Keith Urban Loves ‘Conversational’ Style of Call-and-Response Duets
Country superstar Keith Urban scored a No. 1 hit with his early-2017 Carrie Underwood collaboration "The Fighter," a song that also won Vocal Event of the Year at the 2018 ACM Awards. The track immediately resonated with fans, and Urban says its subject matter was deeply personal to his own life as well.
"It was such an easy song to write because it was borne of real conversations that [Nicole Kidman] and I had before we got married," the singer, who wrote the track with songwriter busbee, explained to The Boot and other media outlets at a recent press conference. "[It's about] some of those fears she had about it, and me wanting to be able to make vows to her, promises I knew I could keep -- like, 'Just give me a chance, give me a chance,' you know?"
Urban notes that the lines in "The Fighter" reflect the promises people make when they're in a relationship that they want to last forever: "In a lot of ways, the song feels like vows -- like, 'This is what I promise I'll be and do. I'll take care of you and keep the world away,'" he says. "It was very easy to write from that perspective."
From that standpoint, it felt natural for Urban to structure the song as a conversation between two people, and he knew from the beginning that he wanted to the song to feature a call-and-response phrasing between him and a female vocalist. "It started from literally just wanting to write a duet, which I'd never done before," he explains, "and a very specific duet."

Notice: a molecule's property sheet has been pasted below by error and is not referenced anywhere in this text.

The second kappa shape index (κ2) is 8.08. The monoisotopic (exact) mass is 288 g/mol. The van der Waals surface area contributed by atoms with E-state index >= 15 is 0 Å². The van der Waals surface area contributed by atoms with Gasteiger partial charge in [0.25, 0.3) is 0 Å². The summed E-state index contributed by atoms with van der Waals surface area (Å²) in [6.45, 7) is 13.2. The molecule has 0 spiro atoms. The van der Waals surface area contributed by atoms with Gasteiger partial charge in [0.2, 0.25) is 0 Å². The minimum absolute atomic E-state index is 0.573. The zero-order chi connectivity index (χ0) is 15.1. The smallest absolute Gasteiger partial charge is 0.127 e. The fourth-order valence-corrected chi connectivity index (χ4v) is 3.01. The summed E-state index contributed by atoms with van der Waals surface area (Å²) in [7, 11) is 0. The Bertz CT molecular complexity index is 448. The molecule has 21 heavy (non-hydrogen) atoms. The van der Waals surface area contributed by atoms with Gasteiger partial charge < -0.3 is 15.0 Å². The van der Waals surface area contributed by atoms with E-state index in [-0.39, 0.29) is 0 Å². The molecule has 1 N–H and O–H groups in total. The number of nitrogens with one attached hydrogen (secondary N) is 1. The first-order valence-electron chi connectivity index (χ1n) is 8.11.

While "The Fighter" may have been the first duet Urban wrote, his latest album, Graffiti U, includes no fewer than three male-female duets: "Drop Top" with Kassi Ashton, "Coming Home" with Julia Michaels and "Horses" with Lindsay Ell. With "Coming Home" as his newest No. 1 hit, Urban's fans seem to like hearing his duets as much as he likes singing them.
"[Female vocalists] can sing higher choruses. Some [duets] come about literally from that," Urban explains with a laugh. "But there's such a great balance of things, I find."
On the day he wrote "The Fighter," while in the car on the way to meet busbee for their writing session, Urban says he was inspired to write a duet when he heard pop singer Charlie Puth's collaboration with Meghan Trainor, "Marvin Gaye," come on the radio. "And the very next thing I thought about was -- this is weird -- "Paradise by the Dashboard Light"? By Meat Loaf? It's so obscure, but the reason why I love that song is because they talk back and forth to each other. It was a conversation: answer, question, question, answer. I get chills; I was so taken by that.
"That song has always stayed with me," Urban continues. "But I thought it'd be great to write a call-and-response thing between a guy and a girl."
It took quite a while after Urban recorded his vocals for Underwood to get a chance to cut her part of "The Fighter;" in the meantime, busbee had sung the other half of the call-and-response lyrics. When Urban finally heard Underwood sing on the track, though, he knew his instincts to record the song as a duet had been right.
"When he finally got to record Carrie was when I was shooting the video to "Wasted Time" out in California," Urban recalls. "I took a break from shooting the video, FaceTimed them, and that was the first time I heard her singing, through the FaceTime. They were listening to playback, and when I heard her voice singing that chorus, I was just elated [over] how it worked out. She was perfect for the song."
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